Stock Options are easy to learn, INVESTMENT EXPERT BENJAMIN WEY SAYS:
Trading stock options can be perplexing. Stocks are basically buying a piece of a company. Bonds are loans. Mutual funds are investments in companies that make investments. It’s all relatively simple stuff (well not really at all, but the basic concepts aren’t too difficult). Options, on the other hand, can be hard to understand even on a basic level. Many average investors shy away from options for this very reason. The fact that they have a reputation as a relatively risky investment doesn’t help either. But there is certainly money to be made (and of course lost) in options trading. One thing’s for sure: you’ll never know if options are for you if you don’t even know what they are, so here is a very, very basic overview.
You are probably at least somewhat familiar with the stock market. Well, there is an entirely different market that trades in derivatives. They are called derivatives because they derive their value from assets. In the case of options, which are derivatives, they commonly derive their value from stocks. In the options market, contracts are bought and sold based on the value of certain stocks. Options are contracts which give you the right, but not the obligation, to buy or sell an instrument (most likely stocks) at a certain price.
One common comparison used to explain options is a down payment on a car. You put some money down (which is nonrefundable) on a car so you can purchase it at a later date. You may find out that the car is indeed a good investment, so you purchase it at the discussed price at a later date. Or you may find out it is a lemon and you don’t purchase it, losing your deposit in the process but not wasting all of your money on the purchase.
Options can be broken into two categories: calls and puts.
- Calls give the holder the right to buy an asset (stock) at a certain price within a specified period of time
- Puts give the holder the right to sell an asset at a certain price within a specified period of time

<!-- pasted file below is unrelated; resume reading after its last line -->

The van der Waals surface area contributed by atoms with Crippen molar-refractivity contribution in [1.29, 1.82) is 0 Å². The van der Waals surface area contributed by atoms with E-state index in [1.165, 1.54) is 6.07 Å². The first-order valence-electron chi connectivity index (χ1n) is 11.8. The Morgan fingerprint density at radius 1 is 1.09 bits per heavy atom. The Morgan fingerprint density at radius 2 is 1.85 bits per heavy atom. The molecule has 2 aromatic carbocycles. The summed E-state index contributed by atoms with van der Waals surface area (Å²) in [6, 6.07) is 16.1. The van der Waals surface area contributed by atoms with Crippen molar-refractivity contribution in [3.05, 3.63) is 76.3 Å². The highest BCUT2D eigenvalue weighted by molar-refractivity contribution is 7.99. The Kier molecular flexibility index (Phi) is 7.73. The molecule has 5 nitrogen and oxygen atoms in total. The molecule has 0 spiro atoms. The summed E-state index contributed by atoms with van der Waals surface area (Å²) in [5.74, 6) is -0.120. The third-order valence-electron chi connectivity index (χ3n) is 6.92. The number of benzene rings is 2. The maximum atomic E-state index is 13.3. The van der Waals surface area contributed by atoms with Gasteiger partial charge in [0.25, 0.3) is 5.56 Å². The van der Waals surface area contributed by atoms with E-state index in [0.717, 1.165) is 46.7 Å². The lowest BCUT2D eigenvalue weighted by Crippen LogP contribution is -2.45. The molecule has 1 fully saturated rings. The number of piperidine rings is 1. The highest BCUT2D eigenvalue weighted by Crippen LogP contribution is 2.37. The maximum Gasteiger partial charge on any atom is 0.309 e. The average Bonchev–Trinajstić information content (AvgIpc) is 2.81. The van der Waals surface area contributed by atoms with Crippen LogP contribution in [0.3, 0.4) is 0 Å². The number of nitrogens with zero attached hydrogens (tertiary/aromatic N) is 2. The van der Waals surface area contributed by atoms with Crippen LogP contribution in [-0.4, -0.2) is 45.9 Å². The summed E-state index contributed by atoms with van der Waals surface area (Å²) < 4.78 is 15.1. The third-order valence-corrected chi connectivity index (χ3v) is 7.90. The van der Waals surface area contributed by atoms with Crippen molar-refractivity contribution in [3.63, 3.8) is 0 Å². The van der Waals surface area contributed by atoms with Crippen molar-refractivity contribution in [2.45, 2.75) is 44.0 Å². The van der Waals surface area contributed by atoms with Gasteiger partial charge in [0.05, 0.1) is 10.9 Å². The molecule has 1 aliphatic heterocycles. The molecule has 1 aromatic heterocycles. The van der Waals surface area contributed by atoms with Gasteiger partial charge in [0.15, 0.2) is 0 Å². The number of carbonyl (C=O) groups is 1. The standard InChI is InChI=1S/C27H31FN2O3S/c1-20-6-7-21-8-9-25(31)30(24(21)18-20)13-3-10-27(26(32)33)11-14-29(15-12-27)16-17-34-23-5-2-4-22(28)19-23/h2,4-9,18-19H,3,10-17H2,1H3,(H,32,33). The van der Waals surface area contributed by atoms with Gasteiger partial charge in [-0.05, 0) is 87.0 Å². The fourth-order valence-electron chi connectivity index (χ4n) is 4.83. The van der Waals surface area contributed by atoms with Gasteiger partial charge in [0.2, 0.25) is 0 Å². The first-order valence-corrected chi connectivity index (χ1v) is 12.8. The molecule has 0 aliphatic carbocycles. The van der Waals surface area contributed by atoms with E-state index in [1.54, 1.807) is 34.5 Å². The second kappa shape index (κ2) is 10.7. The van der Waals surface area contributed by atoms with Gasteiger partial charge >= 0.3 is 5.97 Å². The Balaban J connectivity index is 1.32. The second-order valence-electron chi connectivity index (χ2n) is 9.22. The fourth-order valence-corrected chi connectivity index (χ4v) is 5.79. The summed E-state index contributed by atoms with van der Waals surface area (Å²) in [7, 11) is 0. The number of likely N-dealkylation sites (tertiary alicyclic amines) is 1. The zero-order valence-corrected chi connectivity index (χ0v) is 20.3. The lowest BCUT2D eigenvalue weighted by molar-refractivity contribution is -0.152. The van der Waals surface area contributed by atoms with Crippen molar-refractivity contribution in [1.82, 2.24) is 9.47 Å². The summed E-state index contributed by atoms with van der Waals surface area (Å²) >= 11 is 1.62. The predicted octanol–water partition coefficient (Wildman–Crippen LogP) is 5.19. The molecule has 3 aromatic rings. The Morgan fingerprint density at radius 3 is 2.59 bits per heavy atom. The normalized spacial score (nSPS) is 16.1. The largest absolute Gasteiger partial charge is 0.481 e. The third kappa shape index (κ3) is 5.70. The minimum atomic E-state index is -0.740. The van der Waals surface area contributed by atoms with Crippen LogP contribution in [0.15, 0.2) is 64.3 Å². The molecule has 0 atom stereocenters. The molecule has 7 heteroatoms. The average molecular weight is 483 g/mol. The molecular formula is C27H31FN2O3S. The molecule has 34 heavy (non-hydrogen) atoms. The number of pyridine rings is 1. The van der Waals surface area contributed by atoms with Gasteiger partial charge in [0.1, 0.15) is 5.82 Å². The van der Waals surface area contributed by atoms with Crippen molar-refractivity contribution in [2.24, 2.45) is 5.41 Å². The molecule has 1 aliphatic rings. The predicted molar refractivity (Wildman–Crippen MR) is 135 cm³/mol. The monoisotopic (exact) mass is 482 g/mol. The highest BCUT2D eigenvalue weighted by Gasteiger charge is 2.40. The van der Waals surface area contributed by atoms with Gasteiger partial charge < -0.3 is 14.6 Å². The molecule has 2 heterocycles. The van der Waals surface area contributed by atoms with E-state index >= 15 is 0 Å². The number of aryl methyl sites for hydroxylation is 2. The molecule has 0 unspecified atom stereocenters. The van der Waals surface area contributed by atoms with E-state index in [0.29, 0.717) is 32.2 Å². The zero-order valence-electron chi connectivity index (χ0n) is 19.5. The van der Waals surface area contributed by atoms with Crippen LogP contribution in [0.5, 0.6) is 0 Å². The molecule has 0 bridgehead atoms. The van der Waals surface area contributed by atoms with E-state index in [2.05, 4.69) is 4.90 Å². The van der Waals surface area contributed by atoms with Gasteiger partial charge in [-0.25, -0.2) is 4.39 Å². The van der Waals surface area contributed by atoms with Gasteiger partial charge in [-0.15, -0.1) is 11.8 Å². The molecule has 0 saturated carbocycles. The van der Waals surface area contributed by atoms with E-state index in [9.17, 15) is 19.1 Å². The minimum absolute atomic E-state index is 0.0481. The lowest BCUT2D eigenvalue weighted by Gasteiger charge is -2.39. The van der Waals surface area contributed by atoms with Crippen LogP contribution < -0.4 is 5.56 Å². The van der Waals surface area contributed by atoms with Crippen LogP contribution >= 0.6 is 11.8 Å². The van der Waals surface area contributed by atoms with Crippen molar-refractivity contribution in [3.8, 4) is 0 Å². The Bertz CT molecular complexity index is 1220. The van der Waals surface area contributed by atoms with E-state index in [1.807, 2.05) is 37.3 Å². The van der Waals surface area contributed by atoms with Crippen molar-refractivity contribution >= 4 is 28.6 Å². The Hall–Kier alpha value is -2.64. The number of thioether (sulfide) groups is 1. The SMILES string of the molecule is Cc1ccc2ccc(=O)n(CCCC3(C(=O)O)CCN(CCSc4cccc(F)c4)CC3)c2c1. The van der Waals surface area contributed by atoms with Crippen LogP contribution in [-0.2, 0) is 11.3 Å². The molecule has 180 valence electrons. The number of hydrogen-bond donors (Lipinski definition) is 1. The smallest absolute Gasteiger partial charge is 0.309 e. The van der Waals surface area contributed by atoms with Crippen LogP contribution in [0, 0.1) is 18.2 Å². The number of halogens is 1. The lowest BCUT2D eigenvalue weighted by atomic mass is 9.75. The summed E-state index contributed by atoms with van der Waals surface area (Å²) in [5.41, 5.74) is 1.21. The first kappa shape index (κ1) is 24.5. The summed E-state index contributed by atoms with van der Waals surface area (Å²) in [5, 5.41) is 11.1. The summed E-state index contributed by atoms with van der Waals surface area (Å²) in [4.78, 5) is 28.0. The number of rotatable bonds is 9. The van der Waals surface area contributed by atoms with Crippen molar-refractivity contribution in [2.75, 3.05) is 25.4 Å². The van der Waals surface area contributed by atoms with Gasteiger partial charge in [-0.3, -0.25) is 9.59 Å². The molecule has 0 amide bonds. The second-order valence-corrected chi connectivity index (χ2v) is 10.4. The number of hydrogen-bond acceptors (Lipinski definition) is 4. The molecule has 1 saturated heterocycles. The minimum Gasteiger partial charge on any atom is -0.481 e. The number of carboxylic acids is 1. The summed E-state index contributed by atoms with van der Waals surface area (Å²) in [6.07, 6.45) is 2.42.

You can be a buyer or seller of calls and a buyer or seller of puts. But selling calls and puts is more complicated, so we will focus on buying.
An investor will buy a call option contract if they think that, by the time the option contract expires, the stock price will rise above a set amount, called the strike price. If this happens, they win on this investment because the call contract allows them to purchase stock at the strike price, when the current price of the stock is higher. Therefore, they can purchase the stock at the lower price and turn around and sell it at the higher, going rate. This is called exercising.
Exercising is actually the least common outcome of an options contract. If the stock is above the strike price, the holder can also choose to sell the contract, which is called closing out their position. Since the price of the stock rose, the price of the contract also rose so they can just sell that at a profit.
If the stock price doesn’t reach the strike price in the allotted time period, the contract expires and the investor loses the investment.
An investor will buy a put option contract if they think the price of a stock will fall. Since the put contract allows them to sell an asset at the strike price, the put contract increases in value as the stock drops because the contract allows owners of the stock to sell for more than it is worth.
Example (with completely arbitrary figures):
A stock is $10 per share. A three-month call option contract is available for $1 per share. Since options are sold in bundles of 100, the total price of the option contract is $100. The strike price is $12.
So if the price of the stock reaches $13 per share before three months is up, they can exercise their option, purchase the stock at $12 per share and sell it for $13, breaking even (keep in mind the $100 spent on the option contract). If it rises to $14, they will make $100. Also remember that they can close out their position and sell the option contract itself, which would have also increased in value along with the stock. In real life, you would have to take commissions into account as well.
The advantages of trading in options include the ability to profit from a small change since they go by the 100s (a $1 increase in share price on $1,000 worth of stock won’t really make you much) and being able to profit from a declining market with puts.
The primary disadvantage is the risk involved. If your stock price drops, your assets may be worth less but not worthless because you still have something. If your option doesn’t reach the strike price, you lose that investment completely.
It’s not easy stuff, but options can be a good investment. There is so much more that can be said about options and the different ways investors can use them to their advantage. But hopefully now you at least have a general idea of what they are and how they work. Maybe you could even fake your way through a conversation with a snobby wannabe business intellectual by throwing out the terms “put” and “strike price.” No, don’t do that. But do look into options trading a little more if I have piqued your interest.
ABOUT THE AUTHOR
Benjamin Wey is a journalist and a Wall Street financier. A graduate of Columbia University, Benjamin Wey is a senior adviser to several government entities and businesses. Mr. Wey shares his thoughts about trading risks in the world of finance.